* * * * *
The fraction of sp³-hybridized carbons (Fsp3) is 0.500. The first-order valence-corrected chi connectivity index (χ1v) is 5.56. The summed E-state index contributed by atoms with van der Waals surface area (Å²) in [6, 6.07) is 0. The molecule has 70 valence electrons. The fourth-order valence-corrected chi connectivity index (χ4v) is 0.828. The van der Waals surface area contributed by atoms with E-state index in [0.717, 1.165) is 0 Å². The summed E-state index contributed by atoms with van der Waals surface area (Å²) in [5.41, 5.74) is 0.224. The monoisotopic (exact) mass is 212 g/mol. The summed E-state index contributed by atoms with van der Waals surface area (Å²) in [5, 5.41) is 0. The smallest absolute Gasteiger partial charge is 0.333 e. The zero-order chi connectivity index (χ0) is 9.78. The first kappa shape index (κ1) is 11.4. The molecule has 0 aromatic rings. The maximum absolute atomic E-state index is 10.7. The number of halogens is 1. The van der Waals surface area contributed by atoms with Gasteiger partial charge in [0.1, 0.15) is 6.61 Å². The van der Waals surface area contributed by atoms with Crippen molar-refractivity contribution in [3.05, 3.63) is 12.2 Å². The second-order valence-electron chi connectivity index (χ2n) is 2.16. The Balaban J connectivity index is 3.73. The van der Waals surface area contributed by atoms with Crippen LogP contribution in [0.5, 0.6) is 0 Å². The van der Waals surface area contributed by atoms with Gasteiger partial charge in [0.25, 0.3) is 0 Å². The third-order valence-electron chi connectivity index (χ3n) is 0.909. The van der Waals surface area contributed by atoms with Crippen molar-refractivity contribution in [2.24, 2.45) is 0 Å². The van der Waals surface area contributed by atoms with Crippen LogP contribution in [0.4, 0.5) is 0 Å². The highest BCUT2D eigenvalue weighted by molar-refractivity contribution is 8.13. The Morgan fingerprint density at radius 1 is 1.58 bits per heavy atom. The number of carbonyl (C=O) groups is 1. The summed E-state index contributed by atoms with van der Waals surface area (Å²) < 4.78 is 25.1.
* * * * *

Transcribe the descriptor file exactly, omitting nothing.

The fraction of sp³-hybridized carbons (Fsp3) is 0.500. The first-order valence-corrected chi connectivity index (χ1v) is 5.56. The summed E-state index contributed by atoms with van der Waals surface area (Å²) in [6, 6.07) is 0. The molecule has 70 valence electrons. The fourth-order valence-corrected chi connectivity index (χ4v) is 0.828. The van der Waals surface area contributed by atoms with E-state index in [0.717, 1.165) is 0 Å². The summed E-state index contributed by atoms with van der Waals surface area (Å²) in [5.41, 5.74) is 0.224. The monoisotopic (exact) mass is 212 g/mol. The summed E-state index contributed by atoms with van der Waals surface area (Å²) in [5, 5.41) is 0. The smallest absolute Gasteiger partial charge is 0.333 e. The zero-order chi connectivity index (χ0) is 9.78. The first kappa shape index (κ1) is 11.4. The molecule has 0 aromatic rings. The maximum absolute atomic E-state index is 10.7. The number of halogens is 1. The van der Waals surface area contributed by atoms with Gasteiger partial charge in [0.1, 0.15) is 6.61 Å². The van der Waals surface area contributed by atoms with Crippen molar-refractivity contribution in [3.05, 3.63) is 12.2 Å². The second-order valence-electron chi connectivity index (χ2n) is 2.16. The Balaban J connectivity index is 3.73. The van der Waals surface area contributed by atoms with Crippen LogP contribution in [0.5, 0.6) is 0 Å². The van der Waals surface area contributed by atoms with Gasteiger partial charge in [0.25, 0.3) is 0 Å². The third-order valence-electron chi connectivity index (χ3n) is 0.909. The van der Waals surface area contributed by atoms with Crippen molar-refractivity contribution in [2.24, 2.45) is 0 Å². The van der Waals surface area contributed by atoms with Crippen LogP contribution in [0.4, 0.5) is 0 Å². The highest BCUT2D eigenvalue weighted by molar-refractivity contribution is 8.13. The Morgan fingerprint density at radius 1 is 1.58 bits per heavy atom. The number of carbonyl (C=O) groups is 1. The summed E-state index contributed by atoms with van der Waals surface area (Å²) < 4.78 is 25.1.